See attachment, borrowed from 'The 35mmm Photographer's Handbook' by Julian Calder and John Garrett. (the first photography book I ever bought way back in 1979)
Anáil nathrach, ortha bháis is beatha, do chéal déanaimh.
I have been going through your gallery and have a few thoughts on this.
While replies have talked repeatedly about landscape, I don't see that as an issue here.
In what's posted here, you say you are using Tri-X and Rodinal. But to my eye, the scanned prints aren't looking like the snappy Rodinal I'm used to. Are the scans soft? The prints? Do you have a good enlarger lens? For less grain, I recommend Xtol 1+1 highly for the current Tri-X. (Cameras & More didn't have it -- might require a drive up to Keeble's)
Another issue is f/stop. If you look at your own posts, you'll see that the shots exposed around f/8 and f/11 are pretty snappy -- f/16 and f/2 significantly less so. If you can lock-off the camera and use an appropriate exposure, I think you'd be well-served to do so. For formally-set-up stuff like your portraits, exteriors, and figure photos, this is all easily achieveable. The lenses will always be sharper in the middle range of f/stops.
This is a matter of taste of course, but it seems to me that your skin tones are underexposed?
(I was going to refer to my gallery for comparison, but alas it's all 6×6 right now so I'll point at an offsite collection over on Contax G -- this one for comparison. It's shot with Contax but brands are not the issue (I shot with a large Canon FD system for many years. Still have an AE-1 I couldn't part with, used it only two or three weeks ago because it's light and perfectly capable). The point is that all of that stuff was 35mm, most handheld, and it all prints well to 8×10 and larger. I have a houseful of it)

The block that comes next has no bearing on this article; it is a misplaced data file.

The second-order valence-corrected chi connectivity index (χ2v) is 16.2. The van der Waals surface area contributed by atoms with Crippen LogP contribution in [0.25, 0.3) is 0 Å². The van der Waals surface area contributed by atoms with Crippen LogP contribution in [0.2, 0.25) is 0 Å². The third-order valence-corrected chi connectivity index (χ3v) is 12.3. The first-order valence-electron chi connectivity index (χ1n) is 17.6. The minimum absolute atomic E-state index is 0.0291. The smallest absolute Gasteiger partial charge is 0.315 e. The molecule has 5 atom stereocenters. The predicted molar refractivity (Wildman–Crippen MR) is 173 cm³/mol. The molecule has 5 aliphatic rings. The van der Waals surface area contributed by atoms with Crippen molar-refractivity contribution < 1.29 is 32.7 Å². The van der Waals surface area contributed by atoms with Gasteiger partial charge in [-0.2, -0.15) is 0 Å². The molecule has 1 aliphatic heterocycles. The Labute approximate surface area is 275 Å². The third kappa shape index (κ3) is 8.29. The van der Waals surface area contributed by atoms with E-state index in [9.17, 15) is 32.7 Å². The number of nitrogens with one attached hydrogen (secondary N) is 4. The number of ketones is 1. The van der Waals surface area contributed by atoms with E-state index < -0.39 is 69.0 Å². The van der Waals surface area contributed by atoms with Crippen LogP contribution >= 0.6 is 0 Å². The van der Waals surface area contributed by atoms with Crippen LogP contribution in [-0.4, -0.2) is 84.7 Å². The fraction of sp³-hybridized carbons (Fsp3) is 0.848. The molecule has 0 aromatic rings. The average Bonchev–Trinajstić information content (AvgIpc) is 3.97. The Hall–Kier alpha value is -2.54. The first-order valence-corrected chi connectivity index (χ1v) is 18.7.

For a fine 6x6 you could always get a TLR -- I've seen Autocords and YashicaMats go for less than $100 regularly. There's a used camera show in San Jose on the 2nd of April if you don't like e-pay: http://www.photofair.com/
While I think everyone agrees that print quality objectives are highly subjective, I also agree with the suggestions that boil down to print quality being a sum of the parts thing. Excellent lenses on the camera, used at optimal apertures; the use of a solid, reasonably heavy, tripod; proper film/developer selection; and a superb enlarging lens (e.g. a Schneider APO Componon HM) on a properly aligned enlarger all contribute to great prints.
And, while there's nothing like an 8x10 contact print, I consistently get excellent (IMHO ) 11x14s out of my 35mm negs . . . when I use the above combination of elements in the process. Your smilage may vary, of course.
[COLOR=SlateGray]"You can't depend on your eyes if your imagination is out of focus." -Mark Twain[/COLOR]
Rio Rancho, NM